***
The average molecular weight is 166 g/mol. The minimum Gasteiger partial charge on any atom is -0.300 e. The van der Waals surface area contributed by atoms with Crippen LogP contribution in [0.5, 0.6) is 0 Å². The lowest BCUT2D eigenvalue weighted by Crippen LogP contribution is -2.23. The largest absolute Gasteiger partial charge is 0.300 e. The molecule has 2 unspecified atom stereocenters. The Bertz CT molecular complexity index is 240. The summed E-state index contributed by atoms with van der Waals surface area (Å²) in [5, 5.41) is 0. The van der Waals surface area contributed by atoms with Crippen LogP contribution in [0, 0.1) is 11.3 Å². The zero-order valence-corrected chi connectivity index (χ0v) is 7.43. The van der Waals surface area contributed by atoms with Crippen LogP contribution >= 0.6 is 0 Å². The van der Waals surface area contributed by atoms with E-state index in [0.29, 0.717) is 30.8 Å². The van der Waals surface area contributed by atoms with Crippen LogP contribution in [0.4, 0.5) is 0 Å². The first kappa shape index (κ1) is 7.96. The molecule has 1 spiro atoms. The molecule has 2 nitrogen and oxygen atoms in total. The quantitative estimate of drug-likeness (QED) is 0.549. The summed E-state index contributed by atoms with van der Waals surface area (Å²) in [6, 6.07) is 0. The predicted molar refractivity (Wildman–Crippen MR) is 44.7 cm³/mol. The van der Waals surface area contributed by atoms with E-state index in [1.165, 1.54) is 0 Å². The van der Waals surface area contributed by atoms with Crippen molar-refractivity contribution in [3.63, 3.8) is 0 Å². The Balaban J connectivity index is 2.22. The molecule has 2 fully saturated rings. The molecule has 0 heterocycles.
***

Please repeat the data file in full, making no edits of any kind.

The average molecular weight is 166 g/mol. The minimum Gasteiger partial charge on any atom is -0.300 e. The van der Waals surface area contributed by atoms with Crippen LogP contribution in [0.5, 0.6) is 0 Å². The lowest BCUT2D eigenvalue weighted by Crippen LogP contribution is -2.23. The largest absolute Gasteiger partial charge is 0.300 e. The molecule has 2 unspecified atom stereocenters. The Bertz CT molecular complexity index is 240. The summed E-state index contributed by atoms with van der Waals surface area (Å²) in [5, 5.41) is 0. The van der Waals surface area contributed by atoms with Crippen LogP contribution in [0, 0.1) is 11.3 Å². The zero-order valence-corrected chi connectivity index (χ0v) is 7.43. The van der Waals surface area contributed by atoms with Crippen LogP contribution >= 0.6 is 0 Å². The van der Waals surface area contributed by atoms with E-state index in [0.29, 0.717) is 30.8 Å². The van der Waals surface area contributed by atoms with Crippen LogP contribution in [0.4, 0.5) is 0 Å². The first kappa shape index (κ1) is 7.96. The molecule has 1 spiro atoms. The molecule has 2 nitrogen and oxygen atoms in total. The quantitative estimate of drug-likeness (QED) is 0.549. The summed E-state index contributed by atoms with van der Waals surface area (Å²) in [6, 6.07) is 0. The predicted molar refractivity (Wildman–Crippen MR) is 44.7 cm³/mol. The van der Waals surface area contributed by atoms with E-state index in [1.165, 1.54) is 0 Å². The van der Waals surface area contributed by atoms with Crippen molar-refractivity contribution in [3.63, 3.8) is 0 Å². The Balaban J connectivity index is 2.22. The molecule has 2 fully saturated rings. The molecule has 0 heterocycles.